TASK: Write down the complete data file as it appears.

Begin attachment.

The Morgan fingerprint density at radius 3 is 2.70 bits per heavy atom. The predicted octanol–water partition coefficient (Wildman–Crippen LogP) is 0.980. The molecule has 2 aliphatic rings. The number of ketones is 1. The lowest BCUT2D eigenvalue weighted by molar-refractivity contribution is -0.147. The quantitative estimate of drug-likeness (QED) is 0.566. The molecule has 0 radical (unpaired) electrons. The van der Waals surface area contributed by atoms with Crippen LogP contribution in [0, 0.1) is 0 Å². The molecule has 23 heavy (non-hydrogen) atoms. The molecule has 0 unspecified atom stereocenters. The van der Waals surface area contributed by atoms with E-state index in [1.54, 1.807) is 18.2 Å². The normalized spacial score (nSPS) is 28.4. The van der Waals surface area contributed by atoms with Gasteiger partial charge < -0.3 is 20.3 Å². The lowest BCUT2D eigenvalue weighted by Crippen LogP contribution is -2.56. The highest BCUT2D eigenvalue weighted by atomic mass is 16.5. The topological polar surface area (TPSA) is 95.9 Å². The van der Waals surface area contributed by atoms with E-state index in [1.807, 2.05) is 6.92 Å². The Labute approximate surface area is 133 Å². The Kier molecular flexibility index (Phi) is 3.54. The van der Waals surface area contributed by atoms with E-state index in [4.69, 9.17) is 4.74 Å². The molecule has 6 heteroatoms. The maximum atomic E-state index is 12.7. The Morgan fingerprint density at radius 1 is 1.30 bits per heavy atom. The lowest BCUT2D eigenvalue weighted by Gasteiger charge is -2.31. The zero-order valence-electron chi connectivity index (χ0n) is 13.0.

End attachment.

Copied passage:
The Morgan fingerprint density at radius 3 is 2.70 bits per heavy atom. The predicted octanol–water partition coefficient (Wildman–Crippen LogP) is 0.980. The molecule has 2 aliphatic rings. The number of ketones is 1. The lowest BCUT2D eigenvalue weighted by molar-refractivity contribution is -0.147. The quantitative estimate of drug-likeness (QED) is 0.566. The molecule has 0 radical (unpaired) electrons. The van der Waals surface area contributed by atoms with Crippen LogP contribution in [0, 0.1) is 0 Å². The molecule has 23 heavy (non-hydrogen) atoms. The molecule has 0 unspecified atom stereocenters. The van der Waals surface area contributed by atoms with E-state index in [1.54, 1.807) is 18.2 Å². The normalized spacial score (nSPS) is 28.4. The van der Waals surface area contributed by atoms with Gasteiger partial charge < -0.3 is 20.3 Å². The lowest BCUT2D eigenvalue weighted by Crippen LogP contribution is -2.56. The highest BCUT2D eigenvalue weighted by atomic mass is 16.5. The topological polar surface area (TPSA) is 95.9 Å². The van der Waals surface area contributed by atoms with E-state index in [1.807, 2.05) is 6.92 Å². The Labute approximate surface area is 133 Å². The Kier molecular flexibility index (Phi) is 3.54. The van der Waals surface area contributed by atoms with E-state index in [4.69, 9.17) is 4.74 Å². The molecule has 6 heteroatoms. The maximum atomic E-state index is 12.7. The Morgan fingerprint density at radius 1 is 1.30 bits per heavy atom. The lowest BCUT2D eigenvalue weighted by Gasteiger charge is -2.31. The zero-order valence-electron chi connectivity index (χ0n) is 13.0.